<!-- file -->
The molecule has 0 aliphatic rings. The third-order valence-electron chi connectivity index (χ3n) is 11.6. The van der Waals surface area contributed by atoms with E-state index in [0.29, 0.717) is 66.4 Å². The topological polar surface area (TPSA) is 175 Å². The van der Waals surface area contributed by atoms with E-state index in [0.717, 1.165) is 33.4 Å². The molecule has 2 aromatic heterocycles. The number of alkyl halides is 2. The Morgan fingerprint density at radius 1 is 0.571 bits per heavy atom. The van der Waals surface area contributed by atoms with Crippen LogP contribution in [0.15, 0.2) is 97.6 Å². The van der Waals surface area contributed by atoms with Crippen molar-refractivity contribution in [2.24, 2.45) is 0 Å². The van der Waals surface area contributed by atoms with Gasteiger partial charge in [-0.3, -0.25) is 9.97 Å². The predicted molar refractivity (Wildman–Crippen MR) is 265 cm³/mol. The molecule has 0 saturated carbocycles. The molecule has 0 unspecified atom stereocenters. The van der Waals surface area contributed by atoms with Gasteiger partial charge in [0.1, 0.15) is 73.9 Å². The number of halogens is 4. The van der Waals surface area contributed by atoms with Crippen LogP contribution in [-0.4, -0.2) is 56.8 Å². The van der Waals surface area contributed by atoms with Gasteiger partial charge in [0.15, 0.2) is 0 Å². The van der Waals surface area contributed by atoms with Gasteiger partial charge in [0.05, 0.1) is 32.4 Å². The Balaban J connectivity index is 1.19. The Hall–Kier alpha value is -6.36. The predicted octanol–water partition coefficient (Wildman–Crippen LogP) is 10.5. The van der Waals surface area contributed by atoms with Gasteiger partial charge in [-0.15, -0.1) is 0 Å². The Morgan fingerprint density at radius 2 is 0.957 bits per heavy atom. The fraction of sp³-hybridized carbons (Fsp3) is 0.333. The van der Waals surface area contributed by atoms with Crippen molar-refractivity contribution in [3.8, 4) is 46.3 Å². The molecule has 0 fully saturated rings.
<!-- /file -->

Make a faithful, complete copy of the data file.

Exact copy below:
The molecule has 0 aliphatic rings. The third-order valence-electron chi connectivity index (χ3n) is 11.6. The van der Waals surface area contributed by atoms with E-state index in [0.29, 0.717) is 66.4 Å². The topological polar surface area (TPSA) is 175 Å². The van der Waals surface area contributed by atoms with E-state index in [0.717, 1.165) is 33.4 Å². The molecule has 2 aromatic heterocycles. The number of alkyl halides is 2. The Morgan fingerprint density at radius 1 is 0.571 bits per heavy atom. The van der Waals surface area contributed by atoms with Crippen LogP contribution in [0.15, 0.2) is 97.6 Å². The van der Waals surface area contributed by atoms with Crippen molar-refractivity contribution in [2.24, 2.45) is 0 Å². The van der Waals surface area contributed by atoms with Gasteiger partial charge in [-0.3, -0.25) is 9.97 Å². The predicted molar refractivity (Wildman–Crippen MR) is 265 cm³/mol. The molecule has 0 saturated carbocycles. The molecule has 0 unspecified atom stereocenters. The van der Waals surface area contributed by atoms with Gasteiger partial charge in [0.1, 0.15) is 73.9 Å². The number of halogens is 4. The van der Waals surface area contributed by atoms with Crippen LogP contribution in [-0.4, -0.2) is 56.8 Å². The van der Waals surface area contributed by atoms with Gasteiger partial charge in [0.15, 0.2) is 0 Å². The van der Waals surface area contributed by atoms with Gasteiger partial charge in [0.05, 0.1) is 32.4 Å². The Balaban J connectivity index is 1.19. The Hall–Kier alpha value is -6.36. The predicted octanol–water partition coefficient (Wildman–Crippen LogP) is 10.5. The van der Waals surface area contributed by atoms with Gasteiger partial charge in [-0.15, -0.1) is 0 Å². The Morgan fingerprint density at radius 2 is 0.957 bits per heavy atom. The fraction of sp³-hybridized carbons (Fsp3) is 0.333. The van der Waals surface area contributed by atoms with Crippen molar-refractivity contribution in [3.8, 4) is 46.3 Å². The molecule has 0 fully saturated rings.